"When I put all of this together, I said, my God, this is a sham,” Uscinski told Discover. "Somebody made a mistake right at the very beginning, and look at what’s come out of it."

Teurkheimer estimates that "what's come out of it" is about 200 SBS prosecutions per year in America, mostly for murder. She believes there's legitimate reason to review nearly all of these cases, including even those where a suspect admitted to having shaken the baby. As she points out, suggestive or coercive questioning may have elicited such admissions. Moreover, in some cases, a defendant who admitted to shaking a child in order to revive it after it had already been unconscious was seen as having confessed to killing the child.

Whether someone can actually "free shake" an infant to death remains hotly disputed in the medical community. Where there is consensus, however, is that the triad of symptoms traditionally associated with SBS are not exclusive to it. A number of other things can produce these symptoms, including falls, head impacts, infections, birth defects, reaction to vaccinations, and surgical procedures. That's a significant departure from what prosecutors have been telling juries for the past 20 years.

In other words, there are almost certainly a significant number of innocent people in prison today who were wrongly convicted of shaking a baby to death. The problem is that there are also likely a number of guilty people who, nevertheless, shouldn't have been convicted on the basis of science-based testimony we now know to be false. The task will be convincing both the courts and the public to risk freeing actual child killers in order to free the innocent people convicted with flawed medical testimony.

Furthermore, unlike with DNA testing, which came about through rapid scientific breakthroughs, the issue of SBS is tied to a slow shift in the scientific consensus. We simply won’t have the slam-dunk evidence DNA provides when it points to the real culprit. With SBS, the question is usually whether a crime was even committed, or if a child's symptoms were caused by something other than shaking.

This whole controversy speaks to a fundamental tension between science and law. Science moves along a slow trajectory from inquiry toward certainty. While the courts have been eager to embrace new science—particularly forensic science—at the trial level, they're reluctant to revisit those cases when the science changes. One example is the now-discredited specialty of identifying bite mark evidence. But while science is mostly interested in testing, revising, and improving existing theories, once the jury has delivered its verdict, our criminal justice system puts a premium on finality. It takes a major upheaval in the scientific community (like DNA technology) to get courts to consider reopening old cases.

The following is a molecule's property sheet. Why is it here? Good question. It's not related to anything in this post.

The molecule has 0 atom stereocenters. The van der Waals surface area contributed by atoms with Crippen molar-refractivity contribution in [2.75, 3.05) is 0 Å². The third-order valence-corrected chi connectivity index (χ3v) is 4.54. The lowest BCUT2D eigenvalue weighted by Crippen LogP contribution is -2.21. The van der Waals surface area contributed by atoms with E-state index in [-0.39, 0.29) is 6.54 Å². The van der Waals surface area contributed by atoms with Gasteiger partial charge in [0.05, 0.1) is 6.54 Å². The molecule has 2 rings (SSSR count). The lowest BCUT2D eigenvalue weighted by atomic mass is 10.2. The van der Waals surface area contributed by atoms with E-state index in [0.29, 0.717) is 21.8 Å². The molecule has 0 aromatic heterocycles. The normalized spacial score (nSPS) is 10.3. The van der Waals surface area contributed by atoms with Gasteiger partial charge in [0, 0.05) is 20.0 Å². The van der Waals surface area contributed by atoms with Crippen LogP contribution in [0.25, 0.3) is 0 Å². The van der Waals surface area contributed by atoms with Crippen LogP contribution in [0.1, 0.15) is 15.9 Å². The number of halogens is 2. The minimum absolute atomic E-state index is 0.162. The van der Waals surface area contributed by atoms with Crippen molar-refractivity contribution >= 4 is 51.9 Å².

But at the very least the courts should stop prosecutors from making the same mistakes in the future. But even that isn't happening. Tuerkheimer, for example, found literature in current manuals for prosecutors that relies on discredited research from the 1980s and 1990s, still touting the pathognomic nature of SBS symptoms. And the same week Edmunds was given a new trial, an appeals court in Arkansas denied a new trial to a woman convicted under similar circumstances, based on the presence of the same symptoms.

Britain, Canada, and Australia have all initiated major reviews of shaken baby prosecutions in response to new research. Teurkheimer makes a convincing case that it’s time for the U.S. to do the same.

Radley Balko is a senior editor at Reason magazine.